+1 for your positive remark about random identifiers in URLs –  Ta Sas Jul 25 '10 at 8:45
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it's still best to protect your secure data with un-predictable URLs.

Emphasis mine. What nonsense! It's best to protect your secure data with some proper authentication and possibly some encryption on top of that. JSON exchanges can still use existing authentication techniques (eg sessions through cookies) and SSL.

Relying on somebody not guessing a URL (what they're effectively talking about) will only be a reasonable technique (and even then, only just) when you're using JSON to export data to an anonymous third party (eg a web service). One example is Google's various web service API where anonymous users access Google-data through other websites. They use domain-referrer and API keys to make sure the man-in-the-middle website is allowed to provide Gooogle data.

If you're just using JSON to send private data to and from a direct, known user agent, use some real authentication and encryption. If you're trying to provide a webservice, then it really depends on how "secure" this data is going to be. If it's just public data and you don't mind who can read it, I don't see the point in making a hashy URL.


Edit: to demonstrate what they mean, consider this. Imagine your bank provided a JSON API for getting statements. If I could just type http://yourbank.com/json-api/your-name/statement, you probably wouldn't be best pleased.

They could generate a unique string for your account that was required in any JSON request though, eg: http://yourbank.com/json-api/your-name/big-long-key-unique-to-you/statement

I would have far less chance of being able to guess that. But would you really want that being the only buffer between your genuinely secure data and potential identity thieves? No.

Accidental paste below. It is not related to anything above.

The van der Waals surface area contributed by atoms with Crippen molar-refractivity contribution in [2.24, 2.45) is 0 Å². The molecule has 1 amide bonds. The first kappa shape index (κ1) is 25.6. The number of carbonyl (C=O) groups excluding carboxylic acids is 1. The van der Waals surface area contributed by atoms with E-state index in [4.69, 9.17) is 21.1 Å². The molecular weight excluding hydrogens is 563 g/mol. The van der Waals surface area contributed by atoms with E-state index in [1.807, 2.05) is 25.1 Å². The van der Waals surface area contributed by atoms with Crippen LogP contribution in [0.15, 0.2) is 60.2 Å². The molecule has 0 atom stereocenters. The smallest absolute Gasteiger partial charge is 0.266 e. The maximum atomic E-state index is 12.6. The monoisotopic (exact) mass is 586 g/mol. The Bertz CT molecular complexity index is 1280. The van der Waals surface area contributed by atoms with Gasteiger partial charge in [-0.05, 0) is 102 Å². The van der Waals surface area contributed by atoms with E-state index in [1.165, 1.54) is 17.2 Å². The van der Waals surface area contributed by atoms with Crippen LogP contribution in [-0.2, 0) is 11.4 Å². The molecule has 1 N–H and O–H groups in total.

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I think you need to read the rest of the blog: he doesn't advocate no security other than unpredictable URLs. What he says is that security through cookies is NOT ENOUGH and he demonstrates why. –  cletus Dec 28 '08 at 0:40
1  
Authentication doesn't help -- that's the point of the question. For example, If the user is logged into target.com (i.e. they have a session cookie), attacker.com might try something like <script type="text/javascript" src="http://target.com/secret-data-with-predictable-url.json"/> and use the Array constructor trick described by Mike to get at the data, if the top-level element is an array. –  Jo Liss Dec 20 '10 at 15:47
    
Two problems -- you confuse authentication with authorization, and then you incorrectly assume that passwords are less easily guessed. Which is easier to guess: a randomly generated identifier which usually has between 128 bits and 1024 bits of entropy, or a human generated password that has, on average, 18 bits of entry? The main problem with URLs is that users are not as used to keeping URLs secret and some work has to be done to prevent leakage via referrer and the like. Waterken attempts to address both problems. –  Mike Samuel Jan 17 '13 at 16:59